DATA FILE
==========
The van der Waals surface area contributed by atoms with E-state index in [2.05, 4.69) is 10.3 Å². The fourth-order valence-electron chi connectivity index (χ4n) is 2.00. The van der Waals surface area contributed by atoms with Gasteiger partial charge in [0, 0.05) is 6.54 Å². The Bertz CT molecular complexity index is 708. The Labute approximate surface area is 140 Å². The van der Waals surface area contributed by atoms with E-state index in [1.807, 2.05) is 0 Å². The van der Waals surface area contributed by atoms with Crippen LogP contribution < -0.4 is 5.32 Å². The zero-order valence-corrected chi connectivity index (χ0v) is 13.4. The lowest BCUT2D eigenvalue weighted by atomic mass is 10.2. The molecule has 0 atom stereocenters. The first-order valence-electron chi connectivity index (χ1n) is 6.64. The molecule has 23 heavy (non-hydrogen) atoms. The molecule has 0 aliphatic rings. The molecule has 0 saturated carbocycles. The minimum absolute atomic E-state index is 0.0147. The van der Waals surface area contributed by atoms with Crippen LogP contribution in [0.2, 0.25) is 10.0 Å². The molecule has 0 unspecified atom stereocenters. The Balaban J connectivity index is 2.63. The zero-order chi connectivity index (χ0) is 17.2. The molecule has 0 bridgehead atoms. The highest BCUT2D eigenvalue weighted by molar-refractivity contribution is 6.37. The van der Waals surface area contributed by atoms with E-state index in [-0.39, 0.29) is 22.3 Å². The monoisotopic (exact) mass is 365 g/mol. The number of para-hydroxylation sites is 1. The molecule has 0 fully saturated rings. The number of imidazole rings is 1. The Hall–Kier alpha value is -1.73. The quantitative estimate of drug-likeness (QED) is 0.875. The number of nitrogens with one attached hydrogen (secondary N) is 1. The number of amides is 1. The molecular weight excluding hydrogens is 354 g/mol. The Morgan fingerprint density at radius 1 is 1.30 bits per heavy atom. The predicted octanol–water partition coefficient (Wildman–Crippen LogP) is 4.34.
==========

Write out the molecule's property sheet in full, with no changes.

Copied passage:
The van der Waals surface area contributed by atoms with E-state index in [2.05, 4.69) is 10.3 Å². The fourth-order valence-electron chi connectivity index (χ4n) is 2.00. The van der Waals surface area contributed by atoms with Gasteiger partial charge in [0, 0.05) is 6.54 Å². The Bertz CT molecular complexity index is 708. The Labute approximate surface area is 140 Å². The van der Waals surface area contributed by atoms with E-state index in [1.807, 2.05) is 0 Å². The van der Waals surface area contributed by atoms with Crippen LogP contribution < -0.4 is 5.32 Å². The zero-order valence-corrected chi connectivity index (χ0v) is 13.4. The lowest BCUT2D eigenvalue weighted by atomic mass is 10.2. The molecule has 0 atom stereocenters. The first-order valence-electron chi connectivity index (χ1n) is 6.64. The molecule has 23 heavy (non-hydrogen) atoms. The molecule has 0 aliphatic rings. The molecule has 0 saturated carbocycles. The minimum absolute atomic E-state index is 0.0147. The van der Waals surface area contributed by atoms with Crippen LogP contribution in [0.2, 0.25) is 10.0 Å². The molecule has 0 unspecified atom stereocenters. The Balaban J connectivity index is 2.63. The zero-order chi connectivity index (χ0) is 17.2. The molecule has 0 bridgehead atoms. The highest BCUT2D eigenvalue weighted by molar-refractivity contribution is 6.37. The van der Waals surface area contributed by atoms with E-state index in [-0.39, 0.29) is 22.3 Å². The monoisotopic (exact) mass is 365 g/mol. The number of para-hydroxylation sites is 1. The molecule has 0 fully saturated rings. The number of imidazole rings is 1. The Hall–Kier alpha value is -1.73. The quantitative estimate of drug-likeness (QED) is 0.875. The number of nitrogens with one attached hydrogen (secondary N) is 1. The number of amides is 1. The molecular weight excluding hydrogens is 354 g/mol. The Morgan fingerprint density at radius 1 is 1.30 bits per heavy atom. The predicted octanol–water partition coefficient (Wildman–Crippen LogP) is 4.34.